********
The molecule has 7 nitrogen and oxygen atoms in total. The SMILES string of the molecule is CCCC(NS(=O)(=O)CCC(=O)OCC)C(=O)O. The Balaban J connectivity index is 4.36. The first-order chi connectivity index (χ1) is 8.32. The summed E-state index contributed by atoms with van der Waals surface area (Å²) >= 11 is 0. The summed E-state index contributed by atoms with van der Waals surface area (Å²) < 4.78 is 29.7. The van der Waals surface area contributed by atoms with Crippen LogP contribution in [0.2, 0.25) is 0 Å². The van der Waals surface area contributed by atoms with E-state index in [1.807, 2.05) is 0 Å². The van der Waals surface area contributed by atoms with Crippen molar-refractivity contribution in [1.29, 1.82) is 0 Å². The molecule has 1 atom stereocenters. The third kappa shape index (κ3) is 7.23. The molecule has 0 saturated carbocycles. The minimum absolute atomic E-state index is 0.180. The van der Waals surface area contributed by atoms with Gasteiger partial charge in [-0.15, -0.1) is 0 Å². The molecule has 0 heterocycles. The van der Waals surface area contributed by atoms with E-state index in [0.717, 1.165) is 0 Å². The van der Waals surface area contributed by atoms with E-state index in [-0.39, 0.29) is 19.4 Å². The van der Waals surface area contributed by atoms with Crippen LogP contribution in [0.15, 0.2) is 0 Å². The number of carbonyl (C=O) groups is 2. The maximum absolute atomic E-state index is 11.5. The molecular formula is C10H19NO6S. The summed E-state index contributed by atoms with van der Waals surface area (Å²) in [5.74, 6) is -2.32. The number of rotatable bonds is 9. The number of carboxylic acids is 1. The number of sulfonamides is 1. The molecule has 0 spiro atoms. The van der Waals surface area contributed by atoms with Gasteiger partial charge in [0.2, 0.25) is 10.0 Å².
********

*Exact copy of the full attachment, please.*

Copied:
The molecule has 7 nitrogen and oxygen atoms in total. The SMILES string of the molecule is CCCC(NS(=O)(=O)CCC(=O)OCC)C(=O)O. The Balaban J connectivity index is 4.36. The first-order chi connectivity index (χ1) is 8.32. The summed E-state index contributed by atoms with van der Waals surface area (Å²) >= 11 is 0. The summed E-state index contributed by atoms with van der Waals surface area (Å²) < 4.78 is 29.7. The van der Waals surface area contributed by atoms with Crippen LogP contribution in [0.2, 0.25) is 0 Å². The van der Waals surface area contributed by atoms with E-state index in [1.807, 2.05) is 0 Å². The van der Waals surface area contributed by atoms with Crippen molar-refractivity contribution in [1.29, 1.82) is 0 Å². The molecule has 1 atom stereocenters. The third kappa shape index (κ3) is 7.23. The molecule has 0 saturated carbocycles. The minimum absolute atomic E-state index is 0.180. The van der Waals surface area contributed by atoms with Gasteiger partial charge in [-0.15, -0.1) is 0 Å². The molecule has 0 heterocycles. The van der Waals surface area contributed by atoms with E-state index in [0.717, 1.165) is 0 Å². The van der Waals surface area contributed by atoms with E-state index in [-0.39, 0.29) is 19.4 Å². The van der Waals surface area contributed by atoms with Crippen LogP contribution in [0.15, 0.2) is 0 Å². The number of carbonyl (C=O) groups is 2. The maximum absolute atomic E-state index is 11.5. The molecular formula is C10H19NO6S. The summed E-state index contributed by atoms with van der Waals surface area (Å²) in [5.74, 6) is -2.32. The number of rotatable bonds is 9. The number of carboxylic acids is 1. The number of sulfonamides is 1. The molecule has 0 spiro atoms. The van der Waals surface area contributed by atoms with Gasteiger partial charge in [0.2, 0.25) is 10.0 Å².